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A look at Helsinki’s long history with U.S.-Russia summits

The venue is famed for its Cold War diplomacy, hosting previous summits over the decades between Leonid Brezhnev and Gerald Ford in 1975, Mikhail Gorbachev and George H.W. Bush in 1990, and Boris Yeltsin and Bill Clinton in 1997.

Some 35 heads of state and ruling Communist Party chiefs attended the 1975 summit, designed to bring permanent peace to Europe.

The three-day meeting represented at the time the biggest summit conference in European history. Ford would go on to sign with Moscow the Helsinki Accords, the pact that reduced Cold War tensions and eventually proved to be the beginning of the end of the Soviet Union.

When Presidents Bush and Gorbachev arrived in Helsinki fifteen years later in 1990, it was during the first Gulf crisis, about a month after Iraqi President Saddam Hussein invaded Kuwait.

The public unity of the U.S. and Soviet leaders came under attack from Hussein, who issued a statement warning them against trying to restore the situation existing before the invasion.

The 1990 summit officially began when host President Mauno Koivisto welcomed both Presidents and their wives to his 19th century seaside palace for the summit’s opening ceremonies. After Bush and Gorbachev greeted each other warmly, the Soviet leader added a humorous touch to the otherwise formal proceedings by presenting Bush with a framed cartoon depicting each president as a champion boxer, arms held aloft by a “global referee” in victory over aggression.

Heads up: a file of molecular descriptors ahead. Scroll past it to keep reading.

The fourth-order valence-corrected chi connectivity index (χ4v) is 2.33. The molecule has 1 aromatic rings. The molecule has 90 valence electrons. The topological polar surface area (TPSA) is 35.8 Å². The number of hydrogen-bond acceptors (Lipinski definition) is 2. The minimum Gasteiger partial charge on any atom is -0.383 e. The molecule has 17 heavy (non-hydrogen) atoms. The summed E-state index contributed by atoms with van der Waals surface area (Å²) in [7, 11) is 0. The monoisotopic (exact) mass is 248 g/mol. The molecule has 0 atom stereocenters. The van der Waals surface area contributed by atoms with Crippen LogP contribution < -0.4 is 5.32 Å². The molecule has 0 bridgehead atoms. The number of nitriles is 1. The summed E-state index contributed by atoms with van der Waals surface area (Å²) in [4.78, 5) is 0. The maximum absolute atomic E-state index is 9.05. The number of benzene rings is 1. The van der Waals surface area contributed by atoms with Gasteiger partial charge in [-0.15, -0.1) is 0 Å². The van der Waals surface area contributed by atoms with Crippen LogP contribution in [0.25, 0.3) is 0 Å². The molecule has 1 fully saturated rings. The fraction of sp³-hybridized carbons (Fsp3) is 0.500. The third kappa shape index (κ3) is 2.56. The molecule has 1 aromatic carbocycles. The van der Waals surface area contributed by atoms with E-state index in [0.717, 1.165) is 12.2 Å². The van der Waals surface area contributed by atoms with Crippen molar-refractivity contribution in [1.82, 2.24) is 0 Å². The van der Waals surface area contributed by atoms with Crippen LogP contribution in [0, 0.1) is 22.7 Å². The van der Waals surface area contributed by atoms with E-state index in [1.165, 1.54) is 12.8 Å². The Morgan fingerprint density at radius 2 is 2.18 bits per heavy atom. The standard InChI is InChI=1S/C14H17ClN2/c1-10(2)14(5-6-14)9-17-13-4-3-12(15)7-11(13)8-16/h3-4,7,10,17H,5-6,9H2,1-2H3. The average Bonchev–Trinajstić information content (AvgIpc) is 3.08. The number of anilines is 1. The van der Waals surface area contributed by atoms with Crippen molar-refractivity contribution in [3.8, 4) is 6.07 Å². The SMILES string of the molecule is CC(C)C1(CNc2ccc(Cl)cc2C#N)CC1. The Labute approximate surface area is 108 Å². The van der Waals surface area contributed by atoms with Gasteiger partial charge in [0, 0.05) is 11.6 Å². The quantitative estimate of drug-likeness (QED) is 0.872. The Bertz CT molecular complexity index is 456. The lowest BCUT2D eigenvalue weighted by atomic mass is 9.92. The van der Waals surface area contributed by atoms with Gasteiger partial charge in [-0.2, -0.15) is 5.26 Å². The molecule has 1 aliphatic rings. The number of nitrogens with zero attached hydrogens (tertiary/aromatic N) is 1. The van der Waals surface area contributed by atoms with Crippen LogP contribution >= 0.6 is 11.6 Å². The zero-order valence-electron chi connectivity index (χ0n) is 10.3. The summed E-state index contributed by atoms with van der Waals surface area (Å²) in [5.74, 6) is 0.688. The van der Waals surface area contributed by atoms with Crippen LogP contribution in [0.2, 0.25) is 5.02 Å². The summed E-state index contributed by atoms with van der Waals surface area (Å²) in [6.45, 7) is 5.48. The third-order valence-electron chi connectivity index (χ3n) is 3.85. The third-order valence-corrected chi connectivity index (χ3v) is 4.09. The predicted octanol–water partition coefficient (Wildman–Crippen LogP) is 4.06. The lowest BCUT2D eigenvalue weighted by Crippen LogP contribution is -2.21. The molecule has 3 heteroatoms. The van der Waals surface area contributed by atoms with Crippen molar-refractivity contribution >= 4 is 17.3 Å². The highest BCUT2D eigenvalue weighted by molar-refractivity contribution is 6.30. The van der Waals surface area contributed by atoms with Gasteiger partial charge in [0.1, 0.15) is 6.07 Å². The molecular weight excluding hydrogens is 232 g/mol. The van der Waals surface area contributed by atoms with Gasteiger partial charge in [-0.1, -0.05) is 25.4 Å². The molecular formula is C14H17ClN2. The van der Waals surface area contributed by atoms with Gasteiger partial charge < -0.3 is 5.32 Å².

Presidents Clinton and Yeltsin met for their Helsinki summit in 1997 with both leaders optimistic about the outcome of their talks despite tensions at the time over the enlargement of the North Atlantic Treaty Organization (NATO).

Russia bitterly opposed NATO’s plans to take in new members from Central and Eastern Europe, saying it felt threatened and — on the eve of the summit — that it would be the West’s biggest mistake since the end of the Cold War.

But Clinton would go on to meet Yeltsin more than 15 times in total as President and called him a friend.

The two leaders created a reputation for back-slapping bonhomie during the 1990s, when their rapport survived their countries’ differences during crises such as the collapse of former Yugoslavia into war.

Later this month in Helsinki, Trump will drill down on Russia’s “malign activity” during summits with NATO allies and Putin, U.S. officials have said, signaling a harder line against Moscow thanTrump has traditionally taken.

Trump and Putin will likely also discuss two arms control pacts – the INF Treaty and the New Strategic Arms Reduction Treaty (New START), said U.S. Ambassador to Russia Jon Huntsman, who declined to address whether they might strike a deal on either pact, which are planks of U.S.-Russian arms control.


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